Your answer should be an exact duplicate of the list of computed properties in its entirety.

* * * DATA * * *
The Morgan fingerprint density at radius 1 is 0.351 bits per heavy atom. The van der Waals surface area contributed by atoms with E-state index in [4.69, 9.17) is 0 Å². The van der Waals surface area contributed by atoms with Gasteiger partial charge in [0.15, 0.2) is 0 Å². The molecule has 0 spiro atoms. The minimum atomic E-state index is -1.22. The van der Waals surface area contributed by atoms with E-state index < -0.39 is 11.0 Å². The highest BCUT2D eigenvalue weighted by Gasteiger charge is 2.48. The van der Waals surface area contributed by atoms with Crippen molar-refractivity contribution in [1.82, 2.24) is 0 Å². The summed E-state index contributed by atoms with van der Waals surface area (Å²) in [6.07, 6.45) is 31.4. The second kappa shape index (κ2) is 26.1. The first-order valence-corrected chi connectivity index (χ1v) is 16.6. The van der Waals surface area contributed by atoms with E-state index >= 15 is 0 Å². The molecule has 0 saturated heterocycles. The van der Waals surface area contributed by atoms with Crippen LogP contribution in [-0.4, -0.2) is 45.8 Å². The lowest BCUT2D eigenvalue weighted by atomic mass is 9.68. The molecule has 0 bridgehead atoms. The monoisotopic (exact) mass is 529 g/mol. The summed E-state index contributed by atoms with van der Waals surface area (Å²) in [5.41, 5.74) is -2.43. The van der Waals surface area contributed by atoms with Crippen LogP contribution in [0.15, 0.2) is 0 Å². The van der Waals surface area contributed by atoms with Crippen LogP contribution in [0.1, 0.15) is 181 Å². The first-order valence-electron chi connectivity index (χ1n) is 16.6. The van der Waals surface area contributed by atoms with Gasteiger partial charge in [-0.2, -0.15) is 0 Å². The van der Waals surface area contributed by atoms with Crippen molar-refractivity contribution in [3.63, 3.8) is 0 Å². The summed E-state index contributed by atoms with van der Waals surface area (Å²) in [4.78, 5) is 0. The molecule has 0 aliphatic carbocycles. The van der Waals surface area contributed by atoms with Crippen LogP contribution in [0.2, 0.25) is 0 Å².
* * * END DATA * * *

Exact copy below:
The Morgan fingerprint density at radius 1 is 0.351 bits per heavy atom. The van der Waals surface area contributed by atoms with E-state index in [4.69, 9.17) is 0 Å². The van der Waals surface area contributed by atoms with Gasteiger partial charge in [0.15, 0.2) is 0 Å². The molecule has 0 spiro atoms. The minimum atomic E-state index is -1.22. The van der Waals surface area contributed by atoms with E-state index < -0.39 is 11.0 Å². The highest BCUT2D eigenvalue weighted by Gasteiger charge is 2.48. The van der Waals surface area contributed by atoms with Crippen molar-refractivity contribution in [1.82, 2.24) is 0 Å². The summed E-state index contributed by atoms with van der Waals surface area (Å²) in [6.07, 6.45) is 31.4. The second kappa shape index (κ2) is 26.1. The first-order valence-corrected chi connectivity index (χ1v) is 16.6. The van der Waals surface area contributed by atoms with E-state index >= 15 is 0 Å². The molecule has 0 saturated heterocycles. The van der Waals surface area contributed by atoms with Crippen LogP contribution in [-0.4, -0.2) is 45.8 Å². The lowest BCUT2D eigenvalue weighted by atomic mass is 9.68. The molecule has 0 bridgehead atoms. The monoisotopic (exact) mass is 529 g/mol. The summed E-state index contributed by atoms with van der Waals surface area (Å²) in [5.41, 5.74) is -2.43. The van der Waals surface area contributed by atoms with Crippen LogP contribution in [0.15, 0.2) is 0 Å². The van der Waals surface area contributed by atoms with Crippen LogP contribution in [0.1, 0.15) is 181 Å². The first-order valence-electron chi connectivity index (χ1n) is 16.6. The van der Waals surface area contributed by atoms with Gasteiger partial charge in [-0.2, -0.15) is 0 Å². The van der Waals surface area contributed by atoms with Crippen molar-refractivity contribution in [3.63, 3.8) is 0 Å². The summed E-state index contributed by atoms with van der Waals surface area (Å²) in [4.78, 5) is 0. The molecule has 0 aliphatic carbocycles. The van der Waals surface area contributed by atoms with Crippen LogP contribution in [0.2, 0.25) is 0 Å².